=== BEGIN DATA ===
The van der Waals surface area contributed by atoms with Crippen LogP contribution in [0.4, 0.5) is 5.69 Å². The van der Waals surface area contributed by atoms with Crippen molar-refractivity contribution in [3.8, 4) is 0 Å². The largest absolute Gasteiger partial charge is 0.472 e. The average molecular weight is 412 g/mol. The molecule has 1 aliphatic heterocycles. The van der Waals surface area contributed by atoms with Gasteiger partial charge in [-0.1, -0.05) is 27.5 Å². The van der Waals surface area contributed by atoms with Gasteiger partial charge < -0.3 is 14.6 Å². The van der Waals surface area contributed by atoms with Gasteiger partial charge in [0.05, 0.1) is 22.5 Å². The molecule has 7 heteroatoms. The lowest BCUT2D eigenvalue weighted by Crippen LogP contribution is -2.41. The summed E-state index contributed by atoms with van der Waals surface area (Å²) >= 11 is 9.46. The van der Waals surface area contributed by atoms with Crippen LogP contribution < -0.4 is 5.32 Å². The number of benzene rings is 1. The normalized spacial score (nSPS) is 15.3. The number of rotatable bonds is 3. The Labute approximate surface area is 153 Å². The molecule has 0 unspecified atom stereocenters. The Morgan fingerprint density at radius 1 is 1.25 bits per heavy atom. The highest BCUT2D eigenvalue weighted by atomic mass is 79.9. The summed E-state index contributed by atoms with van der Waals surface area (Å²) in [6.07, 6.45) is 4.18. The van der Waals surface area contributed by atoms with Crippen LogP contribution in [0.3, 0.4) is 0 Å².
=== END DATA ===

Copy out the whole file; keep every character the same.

The van der Waals surface area contributed by atoms with Crippen LogP contribution in [0.4, 0.5) is 5.69 Å². The van der Waals surface area contributed by atoms with Crippen molar-refractivity contribution in [3.8, 4) is 0 Å². The largest absolute Gasteiger partial charge is 0.472 e. The average molecular weight is 412 g/mol. The molecule has 1 aliphatic heterocycles. The van der Waals surface area contributed by atoms with Gasteiger partial charge in [-0.1, -0.05) is 27.5 Å². The van der Waals surface area contributed by atoms with Gasteiger partial charge < -0.3 is 14.6 Å². The van der Waals surface area contributed by atoms with Gasteiger partial charge in [0.05, 0.1) is 22.5 Å². The molecule has 7 heteroatoms. The lowest BCUT2D eigenvalue weighted by Crippen LogP contribution is -2.41. The summed E-state index contributed by atoms with van der Waals surface area (Å²) >= 11 is 9.46. The van der Waals surface area contributed by atoms with Crippen LogP contribution < -0.4 is 5.32 Å². The number of benzene rings is 1. The normalized spacial score (nSPS) is 15.3. The number of rotatable bonds is 3. The Labute approximate surface area is 153 Å². The molecule has 0 unspecified atom stereocenters. The Morgan fingerprint density at radius 1 is 1.25 bits per heavy atom. The highest BCUT2D eigenvalue weighted by atomic mass is 79.9. The summed E-state index contributed by atoms with van der Waals surface area (Å²) in [6.07, 6.45) is 4.18. The van der Waals surface area contributed by atoms with Crippen LogP contribution in [0.3, 0.4) is 0 Å².